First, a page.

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Police reform takes shape in Aurora as a $15 million settlement is reached in Elijah McClain case

Sheneen McClain
David Zalubowski
/
AP
In this March 3, 2021 photograph, Sheneen McClain, the mother of Elijah McClain, is shown in the office of her attorney, Qusair Mohamedbhai, in Denver.

In the same week that officials in Aurora agreed to independent monitoring of police, lawyers representing members of Elijah McClain’s family and the city agreed to a $15 million settlement to resolve the wrongful death lawsuit. The legal settlement is thought to be the largest of its kind in Colorado history and one of the largest nationally.

The amount was confirmed to KUNC by Siddhartha Rathod, an attorney for McClain's mother, Sheneen McClain, after being finalized on Friday. A question of how the millions of dollars will be split remains.

"There will be an allocation hearing in the near future to determine the distribution of the settlement between the mother — and single parent of Elijah — and the biological father," Rathod said.

He added that Sheneen McClain would "give away every cent just for one more day with Elijah."

The suit alleged McClain, a 23-year-old Black massage therapist, was murdered by police and paramedics after being stopped on the night of Aug. 24, 2019. Officers tackled McClain, who was not suspected of being involved in any crime, placed him in a chokehold and pinned him down. Then paramedics with Aurora Fire Rescue sedated a handcuffed McClain with ketamine, a powerful drug. At the hospital, he was pronounced brain-dead and later taken off life support.

Three officers and two paramedics are facing charges that include manslaughter and criminally negligent homicide after a grand jury handed down a 32-count indictment.

In a press conference this week, Aurora Police Chief Vanessa Wilson told reporters that the department is committed to reform.

“A lot of things have come to light,” she said. “A lot of things that we're not proud of, a lot of things that I had to deal with via terminations or even arresting some of our own, but I also think that we missed the boat when we don't focus on the good things that are happening in the city. I need you to believe in this agency and we are committed to make sure that we do everything.”

She made the remarks standing alongside state Attorney General Phil Weiser, who outlined the details of a consent decree – a legal agreement meant to hold the city’s police and fire departments accountable for a raft of reforms.

“First, creating specific guidance for police officers on how to exercise discretion during interactions with the community where there could be perceived or actual bias,” Weiser said. “Second, improving the use of force. Creating policies and training that will ensure it's only done when necessary and appropriate, and there's not unnecessary escalation of encounters with community members.”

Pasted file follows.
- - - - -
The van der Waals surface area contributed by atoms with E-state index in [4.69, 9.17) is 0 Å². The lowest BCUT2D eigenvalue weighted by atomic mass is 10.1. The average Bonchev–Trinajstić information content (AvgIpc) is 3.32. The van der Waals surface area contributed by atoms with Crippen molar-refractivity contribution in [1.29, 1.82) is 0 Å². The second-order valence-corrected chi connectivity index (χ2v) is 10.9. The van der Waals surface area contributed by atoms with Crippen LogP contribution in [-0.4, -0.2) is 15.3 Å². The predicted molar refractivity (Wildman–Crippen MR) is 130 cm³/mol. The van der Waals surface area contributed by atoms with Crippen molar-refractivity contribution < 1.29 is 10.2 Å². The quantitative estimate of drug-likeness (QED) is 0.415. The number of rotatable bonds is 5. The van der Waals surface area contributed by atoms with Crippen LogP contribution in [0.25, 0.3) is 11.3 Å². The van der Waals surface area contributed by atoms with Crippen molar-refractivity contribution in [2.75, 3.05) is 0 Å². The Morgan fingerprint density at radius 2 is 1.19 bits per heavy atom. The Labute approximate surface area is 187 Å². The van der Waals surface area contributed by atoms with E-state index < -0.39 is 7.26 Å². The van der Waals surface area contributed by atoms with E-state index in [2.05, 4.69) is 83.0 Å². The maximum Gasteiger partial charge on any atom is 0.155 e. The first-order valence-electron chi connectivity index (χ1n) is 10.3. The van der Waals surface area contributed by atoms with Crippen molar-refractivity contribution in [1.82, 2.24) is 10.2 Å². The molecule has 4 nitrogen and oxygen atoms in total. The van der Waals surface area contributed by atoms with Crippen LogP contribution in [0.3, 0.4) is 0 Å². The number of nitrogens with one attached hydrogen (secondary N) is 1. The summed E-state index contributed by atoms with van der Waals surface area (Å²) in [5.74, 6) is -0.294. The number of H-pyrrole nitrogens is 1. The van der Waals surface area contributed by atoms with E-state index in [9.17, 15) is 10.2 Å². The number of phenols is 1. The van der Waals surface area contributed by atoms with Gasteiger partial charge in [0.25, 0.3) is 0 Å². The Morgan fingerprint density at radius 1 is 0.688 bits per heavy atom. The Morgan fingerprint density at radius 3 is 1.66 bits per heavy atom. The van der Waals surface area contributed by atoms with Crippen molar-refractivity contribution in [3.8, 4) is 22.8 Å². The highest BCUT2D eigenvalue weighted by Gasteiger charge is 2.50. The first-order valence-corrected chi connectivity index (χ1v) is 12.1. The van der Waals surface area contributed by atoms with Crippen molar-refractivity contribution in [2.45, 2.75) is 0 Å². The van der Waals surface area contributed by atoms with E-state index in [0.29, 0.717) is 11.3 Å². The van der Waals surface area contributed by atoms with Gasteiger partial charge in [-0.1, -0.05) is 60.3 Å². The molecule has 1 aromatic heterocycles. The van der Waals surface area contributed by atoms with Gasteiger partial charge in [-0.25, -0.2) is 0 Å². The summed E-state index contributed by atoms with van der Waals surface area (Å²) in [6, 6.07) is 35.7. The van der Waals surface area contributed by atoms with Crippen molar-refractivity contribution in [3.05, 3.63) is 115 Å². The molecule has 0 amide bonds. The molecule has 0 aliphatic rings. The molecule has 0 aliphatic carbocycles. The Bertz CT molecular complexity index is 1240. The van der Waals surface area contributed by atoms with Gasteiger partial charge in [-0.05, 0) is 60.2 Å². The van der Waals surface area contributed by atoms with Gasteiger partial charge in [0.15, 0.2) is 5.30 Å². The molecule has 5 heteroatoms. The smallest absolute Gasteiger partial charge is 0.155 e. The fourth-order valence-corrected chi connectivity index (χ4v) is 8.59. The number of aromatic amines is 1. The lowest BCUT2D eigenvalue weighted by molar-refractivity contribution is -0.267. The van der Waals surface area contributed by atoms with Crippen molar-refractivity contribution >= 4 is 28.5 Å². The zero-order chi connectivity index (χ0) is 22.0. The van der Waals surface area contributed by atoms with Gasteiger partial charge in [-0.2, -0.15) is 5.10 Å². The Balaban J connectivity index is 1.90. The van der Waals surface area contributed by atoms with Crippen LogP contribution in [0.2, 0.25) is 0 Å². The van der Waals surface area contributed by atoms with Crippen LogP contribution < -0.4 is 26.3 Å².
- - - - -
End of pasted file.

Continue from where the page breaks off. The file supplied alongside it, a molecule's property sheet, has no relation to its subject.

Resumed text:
The reform process is not only a reaction to McClain’s case. A sweeping and scathing investigation by Weiser’s office in September found that Aurora police used force against people of color almost 2.5 times more often than white people and that people of color were more likely to be stopped and arrested. It also found that people at risk for adverse treatment, like those with mental health issues, couldn’t rely on officers.

In his remarks, Weiser also touched on hiring practices that aim to improve diversity in the departments and reflect the community. He also spoke about the implementation of extensive data tracking related to police interactions with the public.

Aurora’s city council is expected to approve the consent decree, which gives the attorney general the ability to turn to the courts if for some reason city officials refuse to comply. There were no indications that would happen.

“This is going to take time,” Wilson said. “We have a timeline that we need to roll out, but we're committed to making these changes.”

Wilson went on to promise transparency “every step of the way and allow you to know exactly what's going on in the Aurora Police Department.”

The use of ketamine by paramedics is also part of the reform process. Paramedics injected McClain with an “excessive” dosage of the drug, according to Weiser’s investigation, which also identified a pattern of misuse of ketamine by paramedics. In 40% of cases, paramedics gave doses that exceeded the protocol, and in 60% of cases, paramedics failed to follow any protocols.

Fire officials said discussion about the drug is essentially moot because paramedics discontinued its use last year. Moreover, after the passage of a state law to rein in the use of ketamine in situations involving police, state health officials temporarily halted its use.

READ MORE: KUNC’s investigations into paramedics’ use of ketamine 902 times around the state in 2.5 years

Sheneen McClain issued a statement this week in reaction to the consent decree through her attorneys.

“Ms. McClain would like to thank the community for its incredible support, love, and commitment to ensuring that Elijah’s death would lead to meaningful reform,” it stated. “Ms. McClain raised Elijah as a single mother and his death has left an enormous void in her life. While nothing will fill that void, Ms. McClain is hopeful that badly needed reforms to the Aurora Police Department will spare other parents the same heartache.”

Editor's note: This story and headline were updated on 11/19/21 at 3:00 p.m. to reflect the finalized settlement amount in the case.